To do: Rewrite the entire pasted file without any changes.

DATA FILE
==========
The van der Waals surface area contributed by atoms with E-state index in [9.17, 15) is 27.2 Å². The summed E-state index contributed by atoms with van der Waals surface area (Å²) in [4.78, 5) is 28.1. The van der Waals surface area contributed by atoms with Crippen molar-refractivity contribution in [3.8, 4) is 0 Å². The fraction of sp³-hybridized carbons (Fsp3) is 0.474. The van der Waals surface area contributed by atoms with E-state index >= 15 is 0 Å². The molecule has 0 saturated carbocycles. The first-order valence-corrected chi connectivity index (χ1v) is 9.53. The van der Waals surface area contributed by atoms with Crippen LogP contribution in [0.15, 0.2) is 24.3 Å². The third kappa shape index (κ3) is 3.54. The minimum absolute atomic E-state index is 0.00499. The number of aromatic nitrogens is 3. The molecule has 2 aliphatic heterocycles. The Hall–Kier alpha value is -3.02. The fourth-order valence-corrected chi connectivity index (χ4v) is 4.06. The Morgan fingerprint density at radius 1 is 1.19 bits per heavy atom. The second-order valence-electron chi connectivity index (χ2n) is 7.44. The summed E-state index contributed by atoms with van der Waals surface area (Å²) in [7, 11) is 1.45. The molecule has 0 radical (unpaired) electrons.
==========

The van der Waals surface area contributed by atoms with E-state index in [9.17, 15) is 27.2 Å². The summed E-state index contributed by atoms with van der Waals surface area (Å²) in [4.78, 5) is 28.1. The van der Waals surface area contributed by atoms with Crippen molar-refractivity contribution in [3.8, 4) is 0 Å². The fraction of sp³-hybridized carbons (Fsp3) is 0.474. The van der Waals surface area contributed by atoms with E-state index >= 15 is 0 Å². The molecule has 0 saturated carbocycles. The first-order valence-corrected chi connectivity index (χ1v) is 9.53. The van der Waals surface area contributed by atoms with Crippen LogP contribution in [0.15, 0.2) is 24.3 Å². The third kappa shape index (κ3) is 3.54. The minimum absolute atomic E-state index is 0.00499. The number of aromatic nitrogens is 3. The molecule has 2 aliphatic heterocycles. The Hall–Kier alpha value is -3.02. The fourth-order valence-corrected chi connectivity index (χ4v) is 4.06. The Morgan fingerprint density at radius 1 is 1.19 bits per heavy atom. The second-order valence-electron chi connectivity index (χ2n) is 7.44. The summed E-state index contributed by atoms with van der Waals surface area (Å²) in [7, 11) is 1.45. The molecule has 0 radical (unpaired) electrons.